We walk up to the visa-on-arrival office at Poipet on the border of Thailand and Cambodia ready to deal with our very favorite part of travel—border crossings. We have in hand our passports and in our pockets the $20 we know the visa costs. We grab a visa application form and provide the requested information–name, passport number, date of birth, intended length of stay, and so on and so forth. We take out one of the many passport photos we carry with us and staple it to the form, and then we hand the passport and application form over to the immigration officer standing in front of the window through which it seems you’re supposed to hand in your application.
“Money,” the officer barks, so we pull out our crisp $20 bills and hand them over.
“No good,” he says. “Only Thai baht here. 1000 baht.” He’s a young guy, round-faced with splotchy facial hair and an expression that makes you think he hasn’t smiled once in his life.
We smile and tell him that we have no baht, though we have more than enough tucked away in our pockets. One thousand baht is about $30, $10 more than the visa should cost, and we don’t intend to pay that. We then point to the sign over his head, which clearly states “Tourism Visa: $20”.
He shakes his head and insists that we must pay in baht and we must pay 1,000. We smile again and say no. We tell him that we will pay in dollars only and that the sign clearly states the cost is $20.
He stares hard at us and then changes tactics, “Okay, he says. You pay in dollars. $20 plus $5.”
We stick with the party line. “It’s $20. We’re only paying $20.” We try to reach around him to pass our passports, visa applications, and $20 through the window to the officer sitting behind him, but the round-faced officer closes the window. They’re all in this together anyhow.
So it’s on to offer number three. “Okay,” he says again. “$20 plus 100 baht.”
Our response doesn’t change. He’s getting nowhere with us. But by now there are four people in line behind us, so he moves on to them. The Israeli guy behind us gets the same spiel we do, and sides with us. He’s not paying more than $20. The three guys behind him get a shortened spiel, asking directly for the $20 plus 100 baht. He tells them that the 100 baht is an “expediting fee.” They ask how long it will take if they don’t pay the fee. He says 2 or 3 days. I’d call his bluff, but they don’t, just handing over the 100 baht.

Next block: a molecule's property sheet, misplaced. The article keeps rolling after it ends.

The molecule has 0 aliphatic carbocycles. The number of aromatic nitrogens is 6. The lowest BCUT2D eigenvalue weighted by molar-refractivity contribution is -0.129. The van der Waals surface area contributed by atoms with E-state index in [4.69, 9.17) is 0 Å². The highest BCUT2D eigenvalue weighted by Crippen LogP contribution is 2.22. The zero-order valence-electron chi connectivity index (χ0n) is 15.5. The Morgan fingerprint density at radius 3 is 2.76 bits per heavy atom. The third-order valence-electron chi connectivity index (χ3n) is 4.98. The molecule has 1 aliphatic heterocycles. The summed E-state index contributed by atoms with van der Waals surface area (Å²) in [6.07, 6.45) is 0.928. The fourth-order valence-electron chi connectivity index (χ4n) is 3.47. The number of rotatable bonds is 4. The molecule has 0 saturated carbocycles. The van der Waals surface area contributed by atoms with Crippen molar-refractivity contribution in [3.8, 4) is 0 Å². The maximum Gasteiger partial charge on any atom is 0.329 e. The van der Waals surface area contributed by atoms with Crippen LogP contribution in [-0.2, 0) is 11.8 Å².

“Shit,” I think, “we’ll never win now.” How will the officer consent to just take $20 from us if others are so willing paying the fee, aka “bribe.” But we’re not about to give in. He isn’t either.
He shoos us off to the side and very quickly processes the three visas of the guys who anted up the extra 100 baht. We stand there and chat with our new Israeli friend.
This isn’t the first hassle we’ve had today. First it was finding a legitimate bus in Thailand, not one of the scam buses that after a marathon trip of fake breakdowns and multiple food stops delivers an exhausted you to a crappy guesthouse that has paid the bus to take you there and makes it very, very difficult for you to go elsewhere. Then it was getting our tuk-tuk driver to put the bike back in gear and take us to the border, not the “consulate office” conveniently located in a tourism shop on a side road near the border and charging a sweet 1,000 baht for the visa, the extra $10 a tip for the tourism agent and the tuk-tuk driver of course. Beyond the border, we’ll face the hassle of finding onward transport to Siem Reap. It was going to be a spectacularly fun day.
Border crossings are one of the unspoken joys of travel. For us, it’s gotten progressively more “fun” as we’ve traveled east. South America border crossings were cake. Hand over the passport, get a stamp, and move on. In Africa, the hassle wasn’t the actual immigration office—everyone we met inside the office was surprisingly honest—it was getting to the office through the gauntlet of touts, moneychangers, taxi drivers, and other border good-for-nothings. In Asia, it seems, the hassle is going to be with, well, pretty much everything, at least if it’s like the Cambodian crossing.
So there we were on the border of Thailand and Cambodia, being ignored by the immigration officer who was desperately looking around for his next victim to appear. Unfortunately for him, no one else wandered up. He had to deal with us. And shockingly, that’s what he does. With a sigh and an evil eye, he takes our passports, our applications, and our $20 (and no more) and passes them through to the officers on the other side of the glass. He then motions us to take a seat nearby while he himself sits down for lunch. We begin taking over/under bets on how long he’ll make us wait.
But it’s not so bad. We use the bathroom, we get a snack, we chat with our new friend. And guess what? It’s only about 15 minutes later that our passports come back out the window, visas inside. It didn’t take the threatened 2-3 days. Who would have thought? Though in the end it came down to 100 baht, or $3, it was about more than the money. It was about standing up for ourselves. It was about standing up for what was right. It was about saving our dollars to hand over to the hard-working and honest guy cleaning the bathroom rather than lining the pocket of an official who pre-bribe is probably already better offer than 90% of his countrymen. It was a small victory for sure, but it felt good. We’d stood our ground against corruption, and we’d won…at least this round.